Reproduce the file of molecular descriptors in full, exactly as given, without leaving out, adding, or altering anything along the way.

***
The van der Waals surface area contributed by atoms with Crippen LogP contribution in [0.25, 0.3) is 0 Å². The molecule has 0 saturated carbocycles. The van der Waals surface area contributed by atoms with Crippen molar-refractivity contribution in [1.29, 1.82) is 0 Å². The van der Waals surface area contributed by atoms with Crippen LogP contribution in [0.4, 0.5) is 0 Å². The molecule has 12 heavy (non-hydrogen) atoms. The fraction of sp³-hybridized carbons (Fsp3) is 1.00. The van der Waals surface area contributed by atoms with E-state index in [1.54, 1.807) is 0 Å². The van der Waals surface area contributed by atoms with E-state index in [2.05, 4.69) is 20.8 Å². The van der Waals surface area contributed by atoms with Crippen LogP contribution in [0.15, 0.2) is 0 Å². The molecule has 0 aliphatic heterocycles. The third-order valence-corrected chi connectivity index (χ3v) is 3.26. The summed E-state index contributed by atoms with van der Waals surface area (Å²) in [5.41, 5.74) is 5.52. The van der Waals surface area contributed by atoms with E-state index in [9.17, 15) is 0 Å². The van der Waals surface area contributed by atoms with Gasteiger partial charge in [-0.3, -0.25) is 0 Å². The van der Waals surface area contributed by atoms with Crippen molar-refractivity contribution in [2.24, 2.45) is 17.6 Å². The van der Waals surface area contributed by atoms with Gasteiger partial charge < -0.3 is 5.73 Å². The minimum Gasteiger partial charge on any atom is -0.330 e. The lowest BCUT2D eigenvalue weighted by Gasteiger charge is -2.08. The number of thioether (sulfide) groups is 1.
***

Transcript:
The van der Waals surface area contributed by atoms with Crippen LogP contribution in [0.25, 0.3) is 0 Å². The molecule has 0 saturated carbocycles. The van der Waals surface area contributed by atoms with Crippen molar-refractivity contribution in [1.29, 1.82) is 0 Å². The van der Waals surface area contributed by atoms with Crippen LogP contribution in [0.4, 0.5) is 0 Å². The molecule has 12 heavy (non-hydrogen) atoms. The fraction of sp³-hybridized carbons (Fsp3) is 1.00. The van der Waals surface area contributed by atoms with E-state index in [1.54, 1.807) is 0 Å². The van der Waals surface area contributed by atoms with E-state index in [2.05, 4.69) is 20.8 Å². The van der Waals surface area contributed by atoms with Crippen LogP contribution in [0.15, 0.2) is 0 Å². The molecule has 0 aliphatic heterocycles. The third-order valence-corrected chi connectivity index (χ3v) is 3.26. The summed E-state index contributed by atoms with van der Waals surface area (Å²) in [5.41, 5.74) is 5.52. The van der Waals surface area contributed by atoms with E-state index in [9.17, 15) is 0 Å². The van der Waals surface area contributed by atoms with Gasteiger partial charge in [-0.3, -0.25) is 0 Å². The van der Waals surface area contributed by atoms with Crippen molar-refractivity contribution in [2.24, 2.45) is 17.6 Å². The van der Waals surface area contributed by atoms with Gasteiger partial charge < -0.3 is 5.73 Å². The minimum Gasteiger partial charge on any atom is -0.330 e. The lowest BCUT2D eigenvalue weighted by Gasteiger charge is -2.08. The number of thioether (sulfide) groups is 1.